Olympic medalists, UT swimmers converge at TYR Pro Swim Series

Shane Lewis

The TYR Pro Swim Series came to Austin this past weekend, captivating swimming fans with a star-studded field, unconventional events and plenty of interactive opportunities.

The meet featured a number of Olympic gold medalists competing in races ranging from traditional staples to newly introduced 50-meter, one-on-one “shootouts.” During the action, a group of noncompeting swimmers, including Olympic gold medalist Ryan Lochte, signed autographs for eager attendees at the Lee and Joe Jamail Texas Swimming Center.

Texas swimming and diving was well-represented at the meet. Among the former Longhorn swimmers at the competition were Madisyn Cox, James Cooper, Will Licon, Jack Conger and Clark Smith.

Cox won the inaugural edition of the series’ newly introduced ‘Mystery Medley’ event, taking first with a time of 2:16.12. The race, a spin on the traditional 200-meter individual medley, shakes things up by providing swimmers with the order of their strokes just minutes before the medley.

Cox, who was dealt the order of freestyle, breaststroke, butterfly and backstroke, said the new event was a grind.

“Painful — putting (butterfly) anywhere but the front is kind of brutal, and then your strategy is all mixed around,” Cox told USA Swimming. “Everybody has a certain way they swim the IM, and that just throws everything off. It makes it fun, though.”

Smith, who capped off his Longhorn career last spring with a national championship, also had a successful weekend. The swimmer earned top-three finishes in the 200-meter, 400-meter and 800-meter freestyle. His performance comes little over a month after Smith pulled out of the Texas Hall of Fame Invitational because of an episode of recurrent atrial fibrillation.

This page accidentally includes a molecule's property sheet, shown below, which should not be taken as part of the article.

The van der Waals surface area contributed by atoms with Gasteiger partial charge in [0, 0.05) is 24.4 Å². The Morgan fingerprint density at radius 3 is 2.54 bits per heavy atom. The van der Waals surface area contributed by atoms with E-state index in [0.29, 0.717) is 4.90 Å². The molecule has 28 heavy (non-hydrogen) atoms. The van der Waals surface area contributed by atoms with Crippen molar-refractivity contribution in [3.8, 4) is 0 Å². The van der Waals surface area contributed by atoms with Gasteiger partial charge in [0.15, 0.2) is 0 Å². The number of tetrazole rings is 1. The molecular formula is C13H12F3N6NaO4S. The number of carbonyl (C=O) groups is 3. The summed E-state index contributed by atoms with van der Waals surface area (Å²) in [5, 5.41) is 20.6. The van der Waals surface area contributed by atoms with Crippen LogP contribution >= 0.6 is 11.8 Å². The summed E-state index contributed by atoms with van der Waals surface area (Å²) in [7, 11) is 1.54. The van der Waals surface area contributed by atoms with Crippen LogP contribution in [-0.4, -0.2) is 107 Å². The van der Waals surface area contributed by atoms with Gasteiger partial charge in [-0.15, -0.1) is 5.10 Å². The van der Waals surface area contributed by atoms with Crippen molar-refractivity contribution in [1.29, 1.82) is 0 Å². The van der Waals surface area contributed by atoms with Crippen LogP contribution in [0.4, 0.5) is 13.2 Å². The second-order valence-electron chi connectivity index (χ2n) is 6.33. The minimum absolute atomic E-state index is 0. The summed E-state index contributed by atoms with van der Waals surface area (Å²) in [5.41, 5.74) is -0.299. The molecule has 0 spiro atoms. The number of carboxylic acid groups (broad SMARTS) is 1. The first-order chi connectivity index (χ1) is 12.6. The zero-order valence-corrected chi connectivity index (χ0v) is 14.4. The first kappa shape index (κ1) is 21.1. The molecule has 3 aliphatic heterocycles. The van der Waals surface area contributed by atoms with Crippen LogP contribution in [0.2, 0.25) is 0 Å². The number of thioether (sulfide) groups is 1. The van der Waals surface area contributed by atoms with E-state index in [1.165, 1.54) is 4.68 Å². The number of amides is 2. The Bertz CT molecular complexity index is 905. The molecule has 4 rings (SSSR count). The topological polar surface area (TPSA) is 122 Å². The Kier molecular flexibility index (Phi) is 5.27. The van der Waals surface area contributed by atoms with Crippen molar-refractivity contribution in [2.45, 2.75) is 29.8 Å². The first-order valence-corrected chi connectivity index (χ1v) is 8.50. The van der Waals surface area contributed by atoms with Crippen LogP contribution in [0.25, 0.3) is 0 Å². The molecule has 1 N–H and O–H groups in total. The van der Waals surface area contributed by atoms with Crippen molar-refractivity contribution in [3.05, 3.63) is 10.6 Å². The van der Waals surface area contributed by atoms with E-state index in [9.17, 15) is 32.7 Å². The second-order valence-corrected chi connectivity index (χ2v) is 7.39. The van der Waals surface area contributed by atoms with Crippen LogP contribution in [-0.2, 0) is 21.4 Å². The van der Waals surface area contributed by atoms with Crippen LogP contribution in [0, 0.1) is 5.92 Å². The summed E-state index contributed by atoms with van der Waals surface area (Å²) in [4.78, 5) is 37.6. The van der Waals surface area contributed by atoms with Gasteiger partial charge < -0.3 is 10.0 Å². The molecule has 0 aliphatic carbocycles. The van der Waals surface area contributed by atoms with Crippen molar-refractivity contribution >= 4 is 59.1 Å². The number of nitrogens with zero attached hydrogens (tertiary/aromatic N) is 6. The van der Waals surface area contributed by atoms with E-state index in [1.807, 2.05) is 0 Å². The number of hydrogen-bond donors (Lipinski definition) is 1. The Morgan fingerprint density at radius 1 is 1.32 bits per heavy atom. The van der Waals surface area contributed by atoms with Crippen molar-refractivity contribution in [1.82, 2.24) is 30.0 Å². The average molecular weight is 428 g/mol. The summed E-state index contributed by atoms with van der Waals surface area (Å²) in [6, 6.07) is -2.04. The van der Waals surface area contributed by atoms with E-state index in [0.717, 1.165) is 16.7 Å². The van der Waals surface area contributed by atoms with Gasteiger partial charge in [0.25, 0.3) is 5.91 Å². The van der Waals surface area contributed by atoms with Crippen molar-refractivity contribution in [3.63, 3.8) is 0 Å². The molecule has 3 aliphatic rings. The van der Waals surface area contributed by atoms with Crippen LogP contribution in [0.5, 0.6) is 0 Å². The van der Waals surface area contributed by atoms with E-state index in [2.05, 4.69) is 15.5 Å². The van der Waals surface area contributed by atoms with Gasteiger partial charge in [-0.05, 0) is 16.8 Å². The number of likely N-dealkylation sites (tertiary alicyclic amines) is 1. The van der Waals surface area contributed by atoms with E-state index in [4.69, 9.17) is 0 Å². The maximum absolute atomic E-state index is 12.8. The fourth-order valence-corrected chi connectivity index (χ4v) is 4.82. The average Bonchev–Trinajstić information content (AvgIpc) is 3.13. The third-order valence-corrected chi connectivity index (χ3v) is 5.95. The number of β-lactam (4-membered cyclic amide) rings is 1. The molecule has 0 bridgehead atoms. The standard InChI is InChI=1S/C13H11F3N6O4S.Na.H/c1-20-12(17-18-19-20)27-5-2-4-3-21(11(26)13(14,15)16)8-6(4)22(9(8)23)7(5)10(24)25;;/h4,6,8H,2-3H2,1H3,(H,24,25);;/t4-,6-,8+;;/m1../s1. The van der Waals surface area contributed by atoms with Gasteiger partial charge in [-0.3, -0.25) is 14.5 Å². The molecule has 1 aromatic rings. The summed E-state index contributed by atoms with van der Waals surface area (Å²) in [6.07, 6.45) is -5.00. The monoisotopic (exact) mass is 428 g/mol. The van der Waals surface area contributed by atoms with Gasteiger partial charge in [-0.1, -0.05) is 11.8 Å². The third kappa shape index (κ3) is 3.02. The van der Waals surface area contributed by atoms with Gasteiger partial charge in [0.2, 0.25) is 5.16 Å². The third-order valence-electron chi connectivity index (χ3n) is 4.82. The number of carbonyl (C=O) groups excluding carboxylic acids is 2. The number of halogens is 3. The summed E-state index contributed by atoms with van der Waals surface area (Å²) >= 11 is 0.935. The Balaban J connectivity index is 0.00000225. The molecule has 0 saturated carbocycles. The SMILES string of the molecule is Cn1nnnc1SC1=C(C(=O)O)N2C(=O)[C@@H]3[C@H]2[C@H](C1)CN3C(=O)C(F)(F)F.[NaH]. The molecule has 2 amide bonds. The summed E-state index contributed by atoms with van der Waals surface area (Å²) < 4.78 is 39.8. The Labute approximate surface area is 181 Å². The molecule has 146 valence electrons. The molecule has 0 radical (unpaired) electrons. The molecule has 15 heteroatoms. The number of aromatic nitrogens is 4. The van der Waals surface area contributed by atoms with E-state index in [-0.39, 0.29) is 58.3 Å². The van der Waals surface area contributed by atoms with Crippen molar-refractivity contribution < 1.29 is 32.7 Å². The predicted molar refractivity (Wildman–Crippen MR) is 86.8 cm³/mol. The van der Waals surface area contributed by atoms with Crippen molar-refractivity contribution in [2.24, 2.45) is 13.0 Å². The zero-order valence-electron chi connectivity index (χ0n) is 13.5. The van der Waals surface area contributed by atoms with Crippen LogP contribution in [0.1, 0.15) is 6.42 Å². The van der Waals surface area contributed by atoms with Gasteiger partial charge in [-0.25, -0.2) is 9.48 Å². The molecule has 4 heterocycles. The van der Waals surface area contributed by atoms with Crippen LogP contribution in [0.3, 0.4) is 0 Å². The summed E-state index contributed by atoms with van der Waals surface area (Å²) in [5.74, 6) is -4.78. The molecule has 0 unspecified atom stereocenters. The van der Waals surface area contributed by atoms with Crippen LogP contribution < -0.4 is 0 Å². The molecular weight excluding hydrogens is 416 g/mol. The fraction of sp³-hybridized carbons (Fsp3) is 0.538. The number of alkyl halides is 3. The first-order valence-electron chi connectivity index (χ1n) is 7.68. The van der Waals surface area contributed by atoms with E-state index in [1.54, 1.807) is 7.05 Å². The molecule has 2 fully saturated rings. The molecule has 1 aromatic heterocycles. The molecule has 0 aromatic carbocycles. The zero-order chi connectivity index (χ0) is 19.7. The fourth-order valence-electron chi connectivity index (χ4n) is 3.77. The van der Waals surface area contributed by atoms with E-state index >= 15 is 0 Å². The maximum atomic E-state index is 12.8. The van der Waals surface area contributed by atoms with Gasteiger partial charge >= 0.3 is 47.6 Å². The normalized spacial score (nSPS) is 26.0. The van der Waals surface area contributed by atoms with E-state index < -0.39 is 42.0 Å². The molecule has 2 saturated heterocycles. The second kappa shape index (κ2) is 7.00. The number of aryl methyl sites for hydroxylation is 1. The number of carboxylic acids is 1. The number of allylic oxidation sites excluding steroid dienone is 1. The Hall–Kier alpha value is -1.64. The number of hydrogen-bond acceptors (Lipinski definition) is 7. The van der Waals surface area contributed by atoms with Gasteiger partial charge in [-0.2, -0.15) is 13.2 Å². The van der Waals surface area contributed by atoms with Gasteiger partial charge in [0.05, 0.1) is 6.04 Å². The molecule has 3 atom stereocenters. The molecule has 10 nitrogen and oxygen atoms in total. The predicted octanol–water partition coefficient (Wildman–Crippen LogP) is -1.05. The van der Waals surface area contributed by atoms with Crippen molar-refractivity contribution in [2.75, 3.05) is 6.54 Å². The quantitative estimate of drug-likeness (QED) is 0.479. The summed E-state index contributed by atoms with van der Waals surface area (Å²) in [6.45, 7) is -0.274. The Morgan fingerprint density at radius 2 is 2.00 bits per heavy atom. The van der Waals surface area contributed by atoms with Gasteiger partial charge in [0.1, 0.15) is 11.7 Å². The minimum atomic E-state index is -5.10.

“I haven’t had any episodes since,” Smith said. “(My new medicine) seems to be doing its job so far, which is good. My training was only interrupted for a few days, so I haven’t had any setbacks.”

The meet also provided a welcome challenge for current swimmers on the Texas roster. The TYR Pro Swim Series uses 50-meter, Olympic-sized pools, as opposed to the 25-yard pools used for collegiate swimming. The transition from short-course to long-course swimming can be difficult, especially in the middle of a college season.

Sophomore Claire Adams, who finished sixth in the 50-meter backstroke and claimed the 100-meter backstroke consolation final, said the Longhorns can use long-course competition as beneficial experience for the remainder of the college season.

“We haven’t been training long-course during the season, so we’ve come into this with no expectations,” Adams said. “But switching between long-course and short-course kind of keeps things fresh.

“I think everybody was pretty pleased with their performances, and every race is an opportunity to practice the things we need to work on as we head into further competitions.”

Standout Texas performers included junior Joanna Evans, freshman Evie Pfeifer and senior Rebecca Millard, who took fifth place in the 400-meter freestyle, 400-meter individual medley and 50-meter freestyle, respectively. Junior Quinn Carrozza took fourth place in the 200-meter backstroke.

As the TYR Pro Swim Series heads to Atlanta next, the Longhorn swimming and diving teams will turn their attention toward the final stretch of the regular season. Both the men and the women have three meets remaining before the Big 12 Championships begin on Feb. 21.